Eight years on, we now have the proof that the US preemptive war on Iraq was based on lies.
Eight years on, we now have the proof that the US preemptive war on Iraq was based on lies. An Iraqi exile, Rafid al-Janabi, codenamed “Curveball” by the CIA, has revealed that he fabricated the story of Saddam’s “weapons of mass destruction” back in 2000, shortly after his arrival in Germany seeking asylum. He told the UK’s Guardian that he had lied to German intelligence in the hope his testimony might help topple Saddam, though it seems more likely he simply wanted to ensure his asylum case was taken more seriously.
For the careful reader – and I stress the word careful – several disturbing facts emerged from the Guardian’s report.
One was that the German authorities had quickly proven his account of Iraq’s WMD to be false. Both German and British intelligence had traveled to Dubai to meet Bassil Latif, his former boss at Iraq’s Military Industries Commission. Dr Latif had proven that Curveball’s claims could not be true. The German authorities quickly lost interest in Janabi and he was not interviewed again until late 2002, when it became more pressing for the US to make a convincing case for an attack on Iraq.
Another interesting disclosure was that despite the vital need to get straight all the facts about Curveball’s testimony – given the stakes involved in launching a preemptive strike against another sovereign state – the Americans never bothered to interview Curveball themselves.
A third revelation was that the CIA’s head of operations in Europe, Tyler Drumheller, passed on warnings from German intelligence that they considered Curveball’s testimony to be highly dubious. The head of the CIA, George Tenet, simply ignored the advice.
Of course the news of Curveball’s confession has come too late – eight years too late, to be precise – to have any impact on the events that matter. As happens so often with important stories that challenge elite interests, the facts vitally needed to allow Western publics to reach informed conclusions were not available when they were needed. In this case, Bush, Cheney and Rumsfeld are gone, as are their neoconservative advisers. Curveball’s story is now chiefly of interest to historians.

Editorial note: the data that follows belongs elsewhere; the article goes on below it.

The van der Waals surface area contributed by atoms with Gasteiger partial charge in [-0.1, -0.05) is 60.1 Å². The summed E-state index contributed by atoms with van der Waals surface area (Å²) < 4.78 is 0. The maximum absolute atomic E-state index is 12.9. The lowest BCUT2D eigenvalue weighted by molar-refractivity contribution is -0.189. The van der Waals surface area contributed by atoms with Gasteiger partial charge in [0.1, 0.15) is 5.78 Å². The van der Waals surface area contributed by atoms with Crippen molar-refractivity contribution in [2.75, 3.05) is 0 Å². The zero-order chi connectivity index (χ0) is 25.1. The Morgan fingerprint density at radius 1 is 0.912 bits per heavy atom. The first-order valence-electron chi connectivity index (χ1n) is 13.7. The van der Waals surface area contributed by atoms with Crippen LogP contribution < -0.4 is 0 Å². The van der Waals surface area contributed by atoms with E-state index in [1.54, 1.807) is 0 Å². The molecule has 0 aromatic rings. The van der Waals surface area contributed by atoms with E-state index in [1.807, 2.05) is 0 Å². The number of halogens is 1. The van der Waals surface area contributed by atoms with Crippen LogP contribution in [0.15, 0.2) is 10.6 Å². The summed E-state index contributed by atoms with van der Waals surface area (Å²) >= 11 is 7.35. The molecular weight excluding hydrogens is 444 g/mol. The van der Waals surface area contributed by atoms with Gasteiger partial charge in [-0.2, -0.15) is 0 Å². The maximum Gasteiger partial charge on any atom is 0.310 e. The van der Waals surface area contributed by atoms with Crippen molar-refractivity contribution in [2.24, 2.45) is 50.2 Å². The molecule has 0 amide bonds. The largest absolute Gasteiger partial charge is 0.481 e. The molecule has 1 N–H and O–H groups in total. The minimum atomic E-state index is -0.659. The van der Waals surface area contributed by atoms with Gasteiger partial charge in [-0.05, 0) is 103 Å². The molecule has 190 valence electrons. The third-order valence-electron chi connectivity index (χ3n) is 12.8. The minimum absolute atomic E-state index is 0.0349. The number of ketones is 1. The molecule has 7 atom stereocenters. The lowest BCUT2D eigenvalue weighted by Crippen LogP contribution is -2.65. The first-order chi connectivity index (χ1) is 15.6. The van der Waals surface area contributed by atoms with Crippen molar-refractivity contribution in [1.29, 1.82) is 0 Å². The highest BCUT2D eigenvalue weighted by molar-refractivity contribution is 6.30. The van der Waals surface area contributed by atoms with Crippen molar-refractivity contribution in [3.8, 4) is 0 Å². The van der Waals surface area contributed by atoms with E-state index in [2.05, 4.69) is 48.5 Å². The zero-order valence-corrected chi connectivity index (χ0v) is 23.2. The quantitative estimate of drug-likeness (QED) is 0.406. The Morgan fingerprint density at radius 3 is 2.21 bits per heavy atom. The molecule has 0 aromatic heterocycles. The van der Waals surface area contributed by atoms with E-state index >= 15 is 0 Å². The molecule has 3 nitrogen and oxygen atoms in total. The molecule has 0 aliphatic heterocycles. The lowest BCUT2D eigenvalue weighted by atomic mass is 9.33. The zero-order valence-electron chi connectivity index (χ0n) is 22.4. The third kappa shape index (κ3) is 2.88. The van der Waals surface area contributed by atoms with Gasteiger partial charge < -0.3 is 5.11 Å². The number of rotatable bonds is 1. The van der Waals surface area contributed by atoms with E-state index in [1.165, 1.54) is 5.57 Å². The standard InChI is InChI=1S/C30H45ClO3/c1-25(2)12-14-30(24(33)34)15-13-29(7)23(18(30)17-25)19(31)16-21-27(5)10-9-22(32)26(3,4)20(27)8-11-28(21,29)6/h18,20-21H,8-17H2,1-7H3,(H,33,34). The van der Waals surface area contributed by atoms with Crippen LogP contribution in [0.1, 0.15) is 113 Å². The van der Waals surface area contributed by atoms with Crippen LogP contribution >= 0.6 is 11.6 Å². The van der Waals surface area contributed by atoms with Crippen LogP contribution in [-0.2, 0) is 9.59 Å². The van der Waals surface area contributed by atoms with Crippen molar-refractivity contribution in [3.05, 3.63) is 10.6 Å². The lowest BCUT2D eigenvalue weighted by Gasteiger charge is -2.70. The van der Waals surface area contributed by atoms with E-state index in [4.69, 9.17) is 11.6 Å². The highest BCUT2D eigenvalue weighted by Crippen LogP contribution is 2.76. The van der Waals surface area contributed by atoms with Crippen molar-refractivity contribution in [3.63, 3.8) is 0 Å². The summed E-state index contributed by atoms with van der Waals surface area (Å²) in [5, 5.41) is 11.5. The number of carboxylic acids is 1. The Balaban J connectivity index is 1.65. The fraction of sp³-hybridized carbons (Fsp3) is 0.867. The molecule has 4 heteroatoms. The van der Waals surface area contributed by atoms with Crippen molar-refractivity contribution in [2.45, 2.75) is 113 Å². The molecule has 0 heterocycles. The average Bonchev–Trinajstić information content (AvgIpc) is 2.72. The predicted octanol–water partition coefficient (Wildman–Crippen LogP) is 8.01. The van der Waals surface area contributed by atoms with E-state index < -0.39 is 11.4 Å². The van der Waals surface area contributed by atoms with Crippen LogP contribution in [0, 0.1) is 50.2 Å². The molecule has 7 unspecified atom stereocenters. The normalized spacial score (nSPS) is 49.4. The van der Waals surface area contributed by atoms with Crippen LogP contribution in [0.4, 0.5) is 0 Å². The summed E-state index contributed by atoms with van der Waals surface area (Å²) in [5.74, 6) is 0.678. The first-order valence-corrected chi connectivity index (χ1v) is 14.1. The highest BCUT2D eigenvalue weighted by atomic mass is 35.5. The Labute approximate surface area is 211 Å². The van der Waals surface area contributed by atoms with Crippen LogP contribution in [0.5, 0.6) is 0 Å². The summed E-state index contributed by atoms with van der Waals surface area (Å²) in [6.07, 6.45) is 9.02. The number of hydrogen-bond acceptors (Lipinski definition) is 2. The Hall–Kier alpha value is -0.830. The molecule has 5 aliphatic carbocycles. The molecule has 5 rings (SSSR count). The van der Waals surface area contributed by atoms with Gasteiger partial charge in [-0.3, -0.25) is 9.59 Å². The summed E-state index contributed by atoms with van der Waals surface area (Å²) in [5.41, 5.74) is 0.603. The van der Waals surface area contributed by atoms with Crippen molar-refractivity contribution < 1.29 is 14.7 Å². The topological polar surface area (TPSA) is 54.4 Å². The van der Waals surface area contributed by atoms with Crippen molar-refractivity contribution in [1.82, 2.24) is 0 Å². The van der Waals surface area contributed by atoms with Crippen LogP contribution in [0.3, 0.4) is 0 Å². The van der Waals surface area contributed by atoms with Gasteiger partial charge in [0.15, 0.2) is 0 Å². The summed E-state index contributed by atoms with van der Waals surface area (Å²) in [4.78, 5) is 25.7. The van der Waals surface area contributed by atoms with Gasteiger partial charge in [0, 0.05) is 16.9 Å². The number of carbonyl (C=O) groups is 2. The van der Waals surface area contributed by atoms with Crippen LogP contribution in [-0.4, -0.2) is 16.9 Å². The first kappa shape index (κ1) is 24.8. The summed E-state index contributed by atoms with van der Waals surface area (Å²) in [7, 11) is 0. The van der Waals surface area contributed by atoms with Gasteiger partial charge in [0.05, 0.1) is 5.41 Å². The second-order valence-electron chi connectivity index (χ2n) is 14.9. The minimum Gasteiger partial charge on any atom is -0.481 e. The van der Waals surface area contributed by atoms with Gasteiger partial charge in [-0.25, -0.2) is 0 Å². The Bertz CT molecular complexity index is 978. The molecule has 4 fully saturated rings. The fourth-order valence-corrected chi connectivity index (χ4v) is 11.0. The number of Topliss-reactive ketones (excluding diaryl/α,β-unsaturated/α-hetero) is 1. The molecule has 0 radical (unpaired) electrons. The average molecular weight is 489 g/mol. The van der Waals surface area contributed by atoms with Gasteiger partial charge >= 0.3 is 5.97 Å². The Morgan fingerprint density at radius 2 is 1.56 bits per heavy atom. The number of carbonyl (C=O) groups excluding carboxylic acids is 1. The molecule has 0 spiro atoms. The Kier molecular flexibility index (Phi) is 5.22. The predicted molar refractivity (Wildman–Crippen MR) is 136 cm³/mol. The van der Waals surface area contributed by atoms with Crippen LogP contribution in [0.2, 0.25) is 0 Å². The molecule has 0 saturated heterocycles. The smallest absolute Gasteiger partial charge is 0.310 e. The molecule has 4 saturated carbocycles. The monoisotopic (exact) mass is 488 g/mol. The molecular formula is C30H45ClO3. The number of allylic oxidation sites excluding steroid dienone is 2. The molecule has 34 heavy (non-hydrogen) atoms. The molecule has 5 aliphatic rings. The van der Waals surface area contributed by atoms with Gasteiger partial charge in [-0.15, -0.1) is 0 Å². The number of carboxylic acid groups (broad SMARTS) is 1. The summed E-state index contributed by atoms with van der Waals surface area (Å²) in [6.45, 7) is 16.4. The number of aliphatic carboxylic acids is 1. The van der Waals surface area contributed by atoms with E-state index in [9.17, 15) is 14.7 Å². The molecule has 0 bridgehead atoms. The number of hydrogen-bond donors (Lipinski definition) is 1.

That last point is quite literally true. The Guardian’s revelations were of almost no concern to the US media, the supposed watchdog at the heart of the US empire. A search of the Lexis Nexis media database shows that Curveball’s admissions featured only in the New York Times, in a brief report on page 7, as well as in a news roundup in the Washington Times. The dozens of other major US newspapers, including the Washington Post, made no mention of it at all.
But even the Guardian, which broke the story and is often regarded as fearless in taking on powerful interests, packaged its report in such a way as to deprive Curveball’s confession of its true value. The facts were bled of their real significance. The presentation ensured that only the most aware readers would have understood that the US had not been duped by Curveball, as the headline asserted, but rather that the White House had exploited a fantasist for its own illegal and immoral ends.
There is something depressingly familiar about this kind of reporting, even in the West’s main liberal publications. Contrary to its avowed aim, mainstream journalism invariably diminishes the impact of new events when they threaten powerful elites. That is because corporations own the media, and their advertising makes the industry profitable. In this sense, the media cannot fulfill the function of watchdog of power, because in fact it is power. It is the power of the globalized elite to control and limit the ideological and imaginative horizons of the media’s readers and viewers.
In this way, we, the eager consumers of media, are also to blame. Just as Bush’s White House did not interview Curveball because they knew his account of Saddam’s WMD program was made up, so too do we not question the media fantasies we already know are false. The American dream would unravel under scrutiny; better to act like the White House and leave ourselves the option of “plausible deniability.”